The markets this summer have been uncharacteristically quiet – low trading volumes and low volatility. Kim Parlee speaks with Michael Craig, Senior Portfolio Manager at TD Asset Management about whether this is the new normal or the calm before the storm as we head into Fall.
I'm Kim Parlee.
So great to have you with us tonight.
These are, of course, the dog days of summer, where so many of us are taking some time off to relax and do very little.
And, well, it looks like the markets have had the same idea lately.
It's been pretty quiet with low trading volume and low volatility.
But is this just the lull before the storm as we head into the fall?
Joining me today is Michael Craig-- he is Senior Portfolio Manager at TD Asset Management-- to tell us what he is seeing in the markets.
How are you?
Great to be here.
We were joking before the show started this is kind of like Seinfeld.
It's the show about nothing today.
So tell me a bit more about that.
Why do you think it's the show about nothing?
I'll try to give you some Costanza moments.
The summer's been very quiet.
A few years ago we did some work on volatility.
And what's changed with vol since the '90s is the absolute level of vol today is much lower than the '90s.
In the '90s it's very consistently high.
But what's different today is vol is almost like a heartbeat, where you go through periods of just nothing followed by absolute terror.
So we go back a year's time to last August, when the volatility index in the US was 15.
It rapidly went to 50 when the Chinese devalued their currency-- which was like a multi standard deviation event.
Never should have happened, but it did.
And I think we're still in that kind of world where we get lulled to sleep, and then all of a sudden something happens and we go right back to the higher volatility regime.
I would imagine that will likely occur in the next month or two, with so much event risk.
But right now it's been quite slow.
We'll come back to the event risk.
I just want to talk a bit about that because the one thing that-- I was speaking with someone else about this-- is that Brexit, it happened.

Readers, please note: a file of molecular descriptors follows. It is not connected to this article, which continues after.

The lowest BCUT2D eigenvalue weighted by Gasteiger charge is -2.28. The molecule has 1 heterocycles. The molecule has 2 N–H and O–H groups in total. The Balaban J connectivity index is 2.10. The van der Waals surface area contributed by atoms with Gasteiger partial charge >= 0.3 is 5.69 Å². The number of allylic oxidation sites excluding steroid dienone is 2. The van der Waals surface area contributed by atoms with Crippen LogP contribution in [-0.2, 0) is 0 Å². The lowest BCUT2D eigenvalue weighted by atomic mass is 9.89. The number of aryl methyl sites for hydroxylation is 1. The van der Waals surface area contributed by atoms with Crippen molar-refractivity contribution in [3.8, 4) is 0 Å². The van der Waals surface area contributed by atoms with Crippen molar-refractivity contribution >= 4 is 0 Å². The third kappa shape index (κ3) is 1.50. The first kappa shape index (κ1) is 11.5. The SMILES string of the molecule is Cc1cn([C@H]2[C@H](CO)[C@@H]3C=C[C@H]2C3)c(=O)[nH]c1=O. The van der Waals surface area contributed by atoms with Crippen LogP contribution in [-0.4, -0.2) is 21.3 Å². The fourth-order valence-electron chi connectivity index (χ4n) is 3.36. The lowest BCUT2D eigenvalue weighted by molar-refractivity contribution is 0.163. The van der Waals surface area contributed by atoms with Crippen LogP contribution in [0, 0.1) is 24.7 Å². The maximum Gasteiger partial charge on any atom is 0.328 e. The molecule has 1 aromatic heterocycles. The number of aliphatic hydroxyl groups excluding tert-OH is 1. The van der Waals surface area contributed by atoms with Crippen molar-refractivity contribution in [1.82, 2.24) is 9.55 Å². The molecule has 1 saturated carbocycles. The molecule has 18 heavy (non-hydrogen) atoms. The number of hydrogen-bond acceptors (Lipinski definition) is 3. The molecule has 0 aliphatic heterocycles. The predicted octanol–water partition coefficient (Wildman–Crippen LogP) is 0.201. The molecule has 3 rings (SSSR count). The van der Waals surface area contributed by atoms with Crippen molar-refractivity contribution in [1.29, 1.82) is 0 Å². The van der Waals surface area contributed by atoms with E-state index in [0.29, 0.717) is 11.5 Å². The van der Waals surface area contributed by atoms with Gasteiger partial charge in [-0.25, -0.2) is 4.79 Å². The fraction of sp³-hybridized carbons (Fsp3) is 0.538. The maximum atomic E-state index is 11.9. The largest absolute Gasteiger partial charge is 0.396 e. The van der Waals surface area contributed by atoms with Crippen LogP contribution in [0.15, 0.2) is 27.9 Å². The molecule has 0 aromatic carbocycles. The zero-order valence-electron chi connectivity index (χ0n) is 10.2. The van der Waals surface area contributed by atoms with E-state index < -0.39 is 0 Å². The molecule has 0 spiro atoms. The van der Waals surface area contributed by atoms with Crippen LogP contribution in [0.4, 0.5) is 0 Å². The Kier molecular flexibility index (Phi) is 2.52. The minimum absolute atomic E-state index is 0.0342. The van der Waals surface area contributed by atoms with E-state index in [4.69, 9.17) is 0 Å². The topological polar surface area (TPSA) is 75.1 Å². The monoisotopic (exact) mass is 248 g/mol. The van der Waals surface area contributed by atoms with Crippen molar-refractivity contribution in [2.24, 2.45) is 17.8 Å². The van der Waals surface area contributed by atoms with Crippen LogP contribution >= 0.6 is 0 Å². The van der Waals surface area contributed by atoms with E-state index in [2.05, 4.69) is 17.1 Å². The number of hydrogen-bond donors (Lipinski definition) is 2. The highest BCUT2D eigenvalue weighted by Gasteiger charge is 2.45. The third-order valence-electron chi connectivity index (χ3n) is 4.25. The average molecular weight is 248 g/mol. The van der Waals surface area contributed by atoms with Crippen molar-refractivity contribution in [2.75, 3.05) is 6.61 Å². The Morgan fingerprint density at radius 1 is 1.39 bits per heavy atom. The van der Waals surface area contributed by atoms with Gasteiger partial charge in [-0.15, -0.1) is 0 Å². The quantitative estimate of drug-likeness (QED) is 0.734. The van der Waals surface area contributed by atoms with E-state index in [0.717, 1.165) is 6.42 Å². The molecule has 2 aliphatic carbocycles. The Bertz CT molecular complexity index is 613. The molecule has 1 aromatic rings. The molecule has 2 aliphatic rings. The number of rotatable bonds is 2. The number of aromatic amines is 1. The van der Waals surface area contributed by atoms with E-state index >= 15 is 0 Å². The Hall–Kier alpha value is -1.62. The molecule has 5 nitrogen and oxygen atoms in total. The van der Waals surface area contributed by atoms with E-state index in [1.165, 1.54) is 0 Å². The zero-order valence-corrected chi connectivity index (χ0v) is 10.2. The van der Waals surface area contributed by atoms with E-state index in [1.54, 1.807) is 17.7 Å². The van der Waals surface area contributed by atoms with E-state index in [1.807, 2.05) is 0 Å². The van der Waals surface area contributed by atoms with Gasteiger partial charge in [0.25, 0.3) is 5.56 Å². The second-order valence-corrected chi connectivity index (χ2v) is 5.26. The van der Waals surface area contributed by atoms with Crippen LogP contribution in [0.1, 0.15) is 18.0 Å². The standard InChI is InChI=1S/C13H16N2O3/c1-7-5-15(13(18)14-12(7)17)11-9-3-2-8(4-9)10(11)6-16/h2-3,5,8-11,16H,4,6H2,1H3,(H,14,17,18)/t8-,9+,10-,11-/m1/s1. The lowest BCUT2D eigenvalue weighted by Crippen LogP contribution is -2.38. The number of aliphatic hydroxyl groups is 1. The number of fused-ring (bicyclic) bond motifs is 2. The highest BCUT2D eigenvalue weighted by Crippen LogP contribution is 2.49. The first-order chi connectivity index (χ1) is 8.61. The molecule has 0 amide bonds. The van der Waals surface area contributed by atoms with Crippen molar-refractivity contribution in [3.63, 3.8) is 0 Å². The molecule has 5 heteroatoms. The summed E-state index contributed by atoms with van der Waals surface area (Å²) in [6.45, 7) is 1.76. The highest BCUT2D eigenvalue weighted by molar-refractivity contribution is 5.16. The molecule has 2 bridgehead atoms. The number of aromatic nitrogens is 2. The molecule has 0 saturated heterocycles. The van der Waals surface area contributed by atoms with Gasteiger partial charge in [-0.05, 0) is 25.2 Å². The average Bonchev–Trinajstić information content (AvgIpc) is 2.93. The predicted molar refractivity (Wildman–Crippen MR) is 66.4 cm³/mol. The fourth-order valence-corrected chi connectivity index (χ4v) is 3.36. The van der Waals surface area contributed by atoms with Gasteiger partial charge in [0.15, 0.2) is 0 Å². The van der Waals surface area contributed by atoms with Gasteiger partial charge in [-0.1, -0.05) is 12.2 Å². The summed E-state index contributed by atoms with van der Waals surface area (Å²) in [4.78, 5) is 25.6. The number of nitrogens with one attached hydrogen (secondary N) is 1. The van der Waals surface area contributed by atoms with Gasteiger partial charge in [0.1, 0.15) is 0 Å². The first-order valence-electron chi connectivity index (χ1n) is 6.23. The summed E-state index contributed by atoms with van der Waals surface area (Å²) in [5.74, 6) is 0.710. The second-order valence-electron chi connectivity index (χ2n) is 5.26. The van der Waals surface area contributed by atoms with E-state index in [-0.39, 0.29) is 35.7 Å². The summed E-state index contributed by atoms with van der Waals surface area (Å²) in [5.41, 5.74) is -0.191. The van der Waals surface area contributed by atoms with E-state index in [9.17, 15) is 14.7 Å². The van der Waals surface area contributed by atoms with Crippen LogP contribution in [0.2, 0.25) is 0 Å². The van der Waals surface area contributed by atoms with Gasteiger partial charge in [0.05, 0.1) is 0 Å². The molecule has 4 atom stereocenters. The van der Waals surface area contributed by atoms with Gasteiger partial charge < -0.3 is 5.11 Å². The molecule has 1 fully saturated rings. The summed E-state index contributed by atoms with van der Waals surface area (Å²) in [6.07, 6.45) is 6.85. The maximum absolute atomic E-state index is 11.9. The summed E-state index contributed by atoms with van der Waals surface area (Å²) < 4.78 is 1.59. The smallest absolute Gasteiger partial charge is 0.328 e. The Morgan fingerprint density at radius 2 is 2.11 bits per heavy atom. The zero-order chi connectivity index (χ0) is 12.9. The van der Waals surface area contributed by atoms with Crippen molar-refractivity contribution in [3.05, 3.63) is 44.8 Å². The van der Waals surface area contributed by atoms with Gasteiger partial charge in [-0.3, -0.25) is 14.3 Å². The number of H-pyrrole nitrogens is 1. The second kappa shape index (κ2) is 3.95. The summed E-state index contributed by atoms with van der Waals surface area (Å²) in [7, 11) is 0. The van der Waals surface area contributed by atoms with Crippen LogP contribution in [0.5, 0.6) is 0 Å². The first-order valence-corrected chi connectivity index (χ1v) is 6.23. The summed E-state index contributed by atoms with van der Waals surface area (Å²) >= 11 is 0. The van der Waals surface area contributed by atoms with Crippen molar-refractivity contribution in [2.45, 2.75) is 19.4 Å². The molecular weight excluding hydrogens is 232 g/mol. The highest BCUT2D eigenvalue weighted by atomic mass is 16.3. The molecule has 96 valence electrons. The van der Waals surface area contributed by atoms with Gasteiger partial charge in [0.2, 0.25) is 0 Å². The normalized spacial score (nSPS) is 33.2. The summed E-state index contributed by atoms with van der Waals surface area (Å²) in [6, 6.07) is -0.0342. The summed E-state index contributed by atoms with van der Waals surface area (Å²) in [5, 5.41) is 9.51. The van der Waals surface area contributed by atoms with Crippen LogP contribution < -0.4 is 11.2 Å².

There was a lot of lead up to Brexit, a lot of angst on Brexit.
I mean, I remember reading the headlines.
And then it happened.
And then I think the FTSE ended up on the month.
It was just kind of like, what?
What just happened there?
Down for 10 minutes, and then rapidly rallied.
So there was two things that occurred.
And it's very important to dissect the financial markets and the economy.
So in the financial markets, massive sell-off, stocks down 5%, 10%.
And right away, the market started pricing in more accommodation.
And what happens?
A month later the Bank of England cut interest rates 25 basis points, and they also increased their QE by 60 billion GBP.
So the market loved that.
Stock prices rallied because of that.
On the other side, though, if you look at purchasing manager indices or the sentiment of the economy, these are good proxies for earnings.
They fell precipitously in July to levels that we haven't seen since May of 2008.
And so while the markets, or the economy-- or the financial markets in the UK have done quite well, the economy doesn't look so hot.
And so it's important to think about the long term.
Now you've got assets that are now much more expensive with an economic backdrop that's quite a bit weaker.
Right, but I guess the idea being that the Fed, or the Central Bank, or Bank of England-- whoever-- will do what they need to do to accommodate the economy and keep things where they are, which has been the thesis.
Let's pull up here-- we've got a chart that we have here that you brought in taking a look at S&P 500 monthly volatility.
And I think it just shows what the historical average has been, and what we've actually seen in 2016.
That's pretty low.
It's a very vol depressed world.